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What should be included in the preoperative evaluation?
The goal of the preoperative evaluation is to identify pre-existing conditions that could cause excessive bleeding or thrombosis in the perioperative period. Table 50.1 lists items that should be included. The complete medical history (personal and family), list of recent medications, physical examination results, and preoperative laboratory studies should be reviewed on every patient. In obtaining a med-ical history one must specifically inquire about over-the-counter medications, vitamins, other nutritional supplements, and homeopathic or natural remedies. Many patients do not consider these to be medications and forget to mention them. However, many of these natural reme-dies such as ginkgo biloba, garlic, ginseng, feverfew, and vitamin E inhibit platelet function and may cause bleeding if not discontinued prior to surgery.
The physical examination and blood chemistry profiles may identify other medical problems that could lead to surgical bleeding. Examination of the skin and mucous membranes may provide evidence of a hemorrhagic predisposition (vascular purpura, hereditary hemorrhagic telangiectasia), or collagen vascular disease. Splenomegaly, if present, may be associated with hereditary spherocytosis, myeloproliferative disorders, lymphoma, chronic leukemias, or liver disease with portal hypertension. Renal or liver abnormalities identified in the chemistry profile may sug-gest a need for specialized coagulation tests.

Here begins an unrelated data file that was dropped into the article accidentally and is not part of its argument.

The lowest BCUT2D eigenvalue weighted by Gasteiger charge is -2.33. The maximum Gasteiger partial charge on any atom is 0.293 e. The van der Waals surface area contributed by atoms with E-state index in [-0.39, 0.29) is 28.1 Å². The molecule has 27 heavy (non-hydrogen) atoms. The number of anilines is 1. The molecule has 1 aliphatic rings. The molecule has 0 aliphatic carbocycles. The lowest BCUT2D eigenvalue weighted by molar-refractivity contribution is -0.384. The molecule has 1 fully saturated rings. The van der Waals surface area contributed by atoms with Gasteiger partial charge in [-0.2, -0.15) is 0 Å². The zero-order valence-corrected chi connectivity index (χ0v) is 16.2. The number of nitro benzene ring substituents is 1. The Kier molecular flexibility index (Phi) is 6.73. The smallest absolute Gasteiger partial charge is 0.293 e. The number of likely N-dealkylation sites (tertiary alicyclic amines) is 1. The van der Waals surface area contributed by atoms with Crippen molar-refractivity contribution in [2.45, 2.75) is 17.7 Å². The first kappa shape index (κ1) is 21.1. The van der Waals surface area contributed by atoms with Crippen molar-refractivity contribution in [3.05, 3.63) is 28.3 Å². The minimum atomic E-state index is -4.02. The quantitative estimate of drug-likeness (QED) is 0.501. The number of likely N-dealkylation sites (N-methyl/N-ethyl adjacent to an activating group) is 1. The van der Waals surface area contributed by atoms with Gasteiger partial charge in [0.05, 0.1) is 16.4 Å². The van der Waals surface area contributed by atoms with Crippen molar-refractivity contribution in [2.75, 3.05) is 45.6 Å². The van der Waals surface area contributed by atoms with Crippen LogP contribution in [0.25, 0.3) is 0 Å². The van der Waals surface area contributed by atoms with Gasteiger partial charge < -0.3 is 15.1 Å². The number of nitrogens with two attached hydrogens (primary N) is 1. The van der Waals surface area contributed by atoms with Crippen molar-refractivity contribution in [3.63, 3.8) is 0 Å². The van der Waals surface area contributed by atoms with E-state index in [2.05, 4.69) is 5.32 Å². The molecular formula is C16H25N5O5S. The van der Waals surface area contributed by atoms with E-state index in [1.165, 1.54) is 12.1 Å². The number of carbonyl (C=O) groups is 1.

In the absence of a personal or family history of a bleed-ing disorder, coagulation tests are usually confined to a complete blood count, PT, and aPTT. Any abnormalities identified in the screening tests must be investigated and evaluated in terms of the operative procedure that is planned. Preoperative correction is advisable. If that is not possible, plans for intraoperative treatment and management must be developed. If there is a personal history of excessive bleeding, additional studies may be indicated even if screening tests are normal. The most common inherited abnormality of coagulation is von Willebrand disease (vWD), with a preva-lence of 1% in the general population.
Approximately 1:1,000 individuals have clinically significant disease. In the most common form of the disease, the aPTT may be normal and assays for factor VIIIc, von Willebrand antigen, and ristocetin cofactor activity may be necessary to establish the diagnosis.
Medications known to inhibit platelet function should be discontinued in time to insure normal platelet function at the time of surgery. Patients should be advised about over-the-counter medications to avoid in the period immediately before surgery. If patients are on coumadin, vitamin K should be administered. If anticoagulation must continue until sur-gery, coumadin reversal and substitution of low-molecular-weight heparin, or regular heparin, may be advisable.
Finally, consultation with a hematologist to plan the management of patients with significant alterations in hemostasis or a predisposition to thrombosis is advisable.
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